[Date Prev][Date Next][Thread Prev][Thread Next][Date Index][Thread Index][Subject Index][Author Index]

Re: pterosaurs, bats, flying theropods



Stephan Pickering (stefanpickering2002@yahoo.com) wrote:

<REPLY: actually, what we are seeking, as paleobiological scholars, are
not "miracle specimens" (a meaningless phrase), nor "the special fossil 
that will confirm everything we are preconceived about regard[ing] bat
evolution".>

  I think a lack of clarity on my part for use of "miracle" has resulted
in this confusion. I consider *Archaeopteryx* both a morphological and
historical "miracle specimen", in that it upset the natural order and
bound two different groups into an evolutionary concept. The original bat
would be one such specimen in that it would tie in the morphological
ancestry of the group.

<REPLY: this, too, is a hodge-podge of non-sequitur sentences, filler
space as newspaper editors call it.>

  I'm sorry it didn't cross the palate of some folk. This was a discussion
on the issue of bats and their morphological/molecuylar evolution and
concepts of ancestry and origins. I considered them _very_ sequituur. I am
loathe, often, to post a variety of sub-subjects in different posts,
especially given long discussions where I can cover a variety of concepts
in a single post.

<Molecular dating is an evolving technique, and the paleobiologists who
have written papers on its applicability to specific lineages have not, to
my knowledge, used dating to pinpoint evolvability of clades. A clade will
"enjoy" stasis for a period of time, and analysing this (molecular dating
will provide one with indications, parameters of deductions) can be done
with tracking of habitat (Niles Eldredge), evolutionary constraints on
subdivided populations (B.S. Lieberman), selections within clades
normalized (George Williams), etc.>

  How can you state that _lineages_ can enjoy any stasis if you, Stephan,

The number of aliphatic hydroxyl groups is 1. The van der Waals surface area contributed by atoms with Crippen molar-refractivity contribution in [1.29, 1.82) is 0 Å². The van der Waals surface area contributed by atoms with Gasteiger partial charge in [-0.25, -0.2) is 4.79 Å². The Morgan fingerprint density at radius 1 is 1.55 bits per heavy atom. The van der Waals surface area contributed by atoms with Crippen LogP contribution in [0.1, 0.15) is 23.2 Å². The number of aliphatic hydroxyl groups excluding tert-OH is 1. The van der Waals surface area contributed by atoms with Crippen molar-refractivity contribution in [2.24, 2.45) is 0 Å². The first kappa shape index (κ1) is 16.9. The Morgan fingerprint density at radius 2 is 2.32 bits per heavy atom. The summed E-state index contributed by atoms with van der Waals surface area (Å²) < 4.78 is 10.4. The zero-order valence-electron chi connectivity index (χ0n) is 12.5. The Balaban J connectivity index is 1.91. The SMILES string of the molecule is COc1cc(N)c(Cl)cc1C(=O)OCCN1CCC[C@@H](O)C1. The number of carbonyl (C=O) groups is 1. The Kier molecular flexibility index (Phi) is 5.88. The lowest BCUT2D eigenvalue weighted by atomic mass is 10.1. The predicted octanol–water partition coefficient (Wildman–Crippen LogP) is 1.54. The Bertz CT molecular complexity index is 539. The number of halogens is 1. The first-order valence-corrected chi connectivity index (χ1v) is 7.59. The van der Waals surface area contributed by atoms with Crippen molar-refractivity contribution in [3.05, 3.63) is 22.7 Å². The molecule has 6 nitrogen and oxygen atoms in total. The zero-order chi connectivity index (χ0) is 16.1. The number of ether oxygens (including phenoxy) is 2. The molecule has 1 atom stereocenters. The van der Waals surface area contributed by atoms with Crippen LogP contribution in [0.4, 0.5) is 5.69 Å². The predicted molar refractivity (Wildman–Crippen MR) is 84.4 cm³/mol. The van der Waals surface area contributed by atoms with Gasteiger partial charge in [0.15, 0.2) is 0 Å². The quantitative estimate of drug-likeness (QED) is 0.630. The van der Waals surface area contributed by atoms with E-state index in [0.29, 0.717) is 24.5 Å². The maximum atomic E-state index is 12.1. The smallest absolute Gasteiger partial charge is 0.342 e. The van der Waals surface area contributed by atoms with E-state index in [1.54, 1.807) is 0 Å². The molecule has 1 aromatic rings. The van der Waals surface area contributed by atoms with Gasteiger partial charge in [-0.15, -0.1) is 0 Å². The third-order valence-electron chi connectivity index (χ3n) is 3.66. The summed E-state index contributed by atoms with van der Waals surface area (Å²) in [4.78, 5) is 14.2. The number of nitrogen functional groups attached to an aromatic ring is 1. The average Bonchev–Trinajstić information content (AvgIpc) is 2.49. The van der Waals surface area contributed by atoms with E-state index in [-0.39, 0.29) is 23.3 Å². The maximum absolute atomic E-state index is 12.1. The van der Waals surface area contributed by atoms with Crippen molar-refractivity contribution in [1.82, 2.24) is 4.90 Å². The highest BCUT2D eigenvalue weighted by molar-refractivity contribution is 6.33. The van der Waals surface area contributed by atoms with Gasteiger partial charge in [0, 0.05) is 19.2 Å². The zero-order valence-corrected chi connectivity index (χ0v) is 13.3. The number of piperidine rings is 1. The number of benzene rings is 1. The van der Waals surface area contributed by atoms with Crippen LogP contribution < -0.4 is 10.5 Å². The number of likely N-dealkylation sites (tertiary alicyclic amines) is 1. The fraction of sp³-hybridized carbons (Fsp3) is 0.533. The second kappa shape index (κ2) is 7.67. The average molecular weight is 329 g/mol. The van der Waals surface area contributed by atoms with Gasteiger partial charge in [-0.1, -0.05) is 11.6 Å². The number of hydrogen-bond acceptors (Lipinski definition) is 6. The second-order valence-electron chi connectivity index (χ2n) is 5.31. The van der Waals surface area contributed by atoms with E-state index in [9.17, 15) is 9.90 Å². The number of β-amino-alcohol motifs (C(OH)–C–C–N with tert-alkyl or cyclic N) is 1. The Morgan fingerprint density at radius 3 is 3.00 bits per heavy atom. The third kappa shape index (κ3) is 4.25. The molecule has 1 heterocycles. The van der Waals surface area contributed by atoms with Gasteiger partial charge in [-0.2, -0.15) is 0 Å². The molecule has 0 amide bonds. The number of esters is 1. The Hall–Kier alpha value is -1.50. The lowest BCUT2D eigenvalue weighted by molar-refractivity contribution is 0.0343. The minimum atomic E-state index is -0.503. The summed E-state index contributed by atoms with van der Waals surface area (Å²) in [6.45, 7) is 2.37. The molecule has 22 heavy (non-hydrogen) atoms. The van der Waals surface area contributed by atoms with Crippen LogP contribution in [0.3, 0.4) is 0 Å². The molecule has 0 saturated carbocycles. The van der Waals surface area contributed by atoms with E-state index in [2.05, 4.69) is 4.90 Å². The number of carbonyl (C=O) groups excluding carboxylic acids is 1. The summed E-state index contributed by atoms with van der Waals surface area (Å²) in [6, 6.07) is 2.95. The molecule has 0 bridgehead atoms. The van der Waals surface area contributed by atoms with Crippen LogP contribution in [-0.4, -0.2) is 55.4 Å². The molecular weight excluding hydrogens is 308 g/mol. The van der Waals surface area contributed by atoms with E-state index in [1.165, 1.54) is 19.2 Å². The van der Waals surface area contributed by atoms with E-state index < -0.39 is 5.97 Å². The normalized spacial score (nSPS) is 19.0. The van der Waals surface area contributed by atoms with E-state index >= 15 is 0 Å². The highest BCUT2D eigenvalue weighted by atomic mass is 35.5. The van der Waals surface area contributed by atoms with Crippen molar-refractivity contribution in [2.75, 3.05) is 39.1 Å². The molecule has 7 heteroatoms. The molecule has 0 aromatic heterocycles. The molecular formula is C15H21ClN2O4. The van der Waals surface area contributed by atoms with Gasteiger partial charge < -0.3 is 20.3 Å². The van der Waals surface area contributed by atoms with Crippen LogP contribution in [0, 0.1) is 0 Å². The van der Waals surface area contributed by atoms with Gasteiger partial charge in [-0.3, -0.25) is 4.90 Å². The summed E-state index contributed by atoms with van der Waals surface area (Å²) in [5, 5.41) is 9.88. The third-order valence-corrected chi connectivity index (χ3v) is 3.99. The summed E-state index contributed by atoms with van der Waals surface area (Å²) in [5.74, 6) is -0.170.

know of no work on the evolvability of these lineages? This seems to
contradict itself, but that is not really important. A lineage has no
absolute constraint on its evolution; constraints must be external to the
nucleotide sequence itself, if by environment, another nucleotide sequence
by ancestry, etc.

<"Gene evolution": what do you mean by this vague souvenir from an echo
chamber?.>

  Uhm, there is a healthy literature on genetic evolution by
transformations of genes and gene sequences. I suggest you, Stephan,
follow this up through the sources of _Nature_, _Science_, _Systematic
Biology_, and _Proceedings of the National Academy of Sciences,
Philadephia_. Vague souvenir ... that's funny.

<Genomic changes on fitness landscapes indeed transpire at different
rates, at different times, and molecular dating as a tool of phylogenetic
extrapolations is cognizant of this.>

  I suggest you actually look at _genetic evolution_, not on ecology or
systematic research, if you want to explore the nature of evolution. The
latest book by Ernst Mayr, _What Evolution Is_, is a wonderful discussion
from a genetic evolutionary scientist who has taut several molecular
scientists.

  Cheers,

=====
Jaime A. Headden

  Little steps are often the hardest to take.  We are too used to making leaps 
in the face of adversity, that a simple skip is so hard to do.  We should all 
learn to walk soft, walk small, see the world around us rather than zoom by it.

"Innocent, unbiased observation is a myth." --- P.B. Medawar (1969)

__________________________________________________
Do you Yahoo!?
Yahoo! Mail Plus - Powerful. Affordable. Sign up now.
http://mailplus.yahoo.com